A slice of Nashville: War and peace way down south
Cate Huguelet finds Civil War remnants and musical stardust in Tennessee's state capital
Saturday 18 January 2014
Visits to Nashville can assume a vampiric quality, with nights spent soaking in the brassy honkytonks and days squandered sleeping it off. Yet rhinestone-studded, strictly nocturnal itineraries offer only a blinkered view of the city. The 150th anniversary this year of the Battle of Nashville – one of the Civil War's final decisive clashes – makes a good occasion for a daytime walk illuminating the city centre's role in the American story.
Begin your walk at the north face of the Tennessee State Capitol, accessible via a stone staircase on 6th Avenue North. Though the Confederate forces were defeated before they could advance on the city centre, much of Nashville's thorny history in the years surrounding the war condenses on this hill, Downtown's highest point.
At the building's north-east corner, a plaque marks the grave of its architect, William Strickland, whose body rests within its limestone walls. Strickland's Greek Revival vision – completed in 1859, 16 years after Nashville became the permanent seat of Tennessee's state government, and five years before the battle – was realised partly with slave labour. Shortly after the 1861 outbreak of the Civil War, Tennessee's legislature would vote here to secede from the Union.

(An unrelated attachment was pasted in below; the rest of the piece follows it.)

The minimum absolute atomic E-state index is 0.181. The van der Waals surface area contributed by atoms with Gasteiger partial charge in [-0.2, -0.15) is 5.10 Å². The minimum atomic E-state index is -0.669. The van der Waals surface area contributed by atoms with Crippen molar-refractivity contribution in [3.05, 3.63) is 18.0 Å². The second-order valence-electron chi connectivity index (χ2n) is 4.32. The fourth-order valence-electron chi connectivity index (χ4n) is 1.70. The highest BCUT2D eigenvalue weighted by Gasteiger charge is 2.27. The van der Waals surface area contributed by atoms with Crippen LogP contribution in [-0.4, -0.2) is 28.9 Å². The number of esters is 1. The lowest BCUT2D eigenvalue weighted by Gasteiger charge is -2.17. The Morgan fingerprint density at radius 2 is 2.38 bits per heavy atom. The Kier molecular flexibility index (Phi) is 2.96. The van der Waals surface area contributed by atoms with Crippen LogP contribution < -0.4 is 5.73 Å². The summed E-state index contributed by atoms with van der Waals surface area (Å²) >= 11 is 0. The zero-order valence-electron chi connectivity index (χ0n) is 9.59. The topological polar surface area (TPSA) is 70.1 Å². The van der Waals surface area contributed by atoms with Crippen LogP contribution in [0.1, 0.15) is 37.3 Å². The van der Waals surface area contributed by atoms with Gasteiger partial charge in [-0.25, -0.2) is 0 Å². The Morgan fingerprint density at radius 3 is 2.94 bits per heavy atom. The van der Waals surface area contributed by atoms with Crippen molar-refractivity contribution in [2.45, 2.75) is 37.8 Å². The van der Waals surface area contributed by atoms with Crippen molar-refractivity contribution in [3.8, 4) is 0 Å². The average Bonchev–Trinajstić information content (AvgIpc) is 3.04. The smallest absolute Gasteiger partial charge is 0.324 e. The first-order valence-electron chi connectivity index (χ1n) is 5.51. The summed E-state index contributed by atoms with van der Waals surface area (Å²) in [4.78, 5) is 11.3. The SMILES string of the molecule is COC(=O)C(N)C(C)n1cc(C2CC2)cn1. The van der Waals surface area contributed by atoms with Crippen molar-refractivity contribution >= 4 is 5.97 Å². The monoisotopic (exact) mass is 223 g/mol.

Look north, across the grassy hillside and the well-groomed Bicentennial Mall beyond. Now a city-centre sanctuary for joggers and families, these grounds once witnessed a very different scene: in 1862, Nashville, with its valuable rail and shipping connections, was taken over by the Union. While the state's government fled west to Memphis, Union forces set up shop at the Capitol, fortifying the site with artillery and erecting encampments on the sloping lawns.
Return to the top of the stairs; rather than descending, turn right and follow the footpath through the east gardens for 150 yards, passing the tomb of President James Polk (1845-9) and the equestrian sculpture of President Andrew Jackson (1829-1837) – both Tennesseans. At the gardens' southern end is a statue of Andrew Johnson, presidential successor to Abraham Lincoln. During Nashville's occupation, Lincoln named the Southern, but pro-Union, Johnson military governor of Tennessee. As governor, Johnson ordered local public figures to the Capitol to swear loyalty to the Union or go to jail.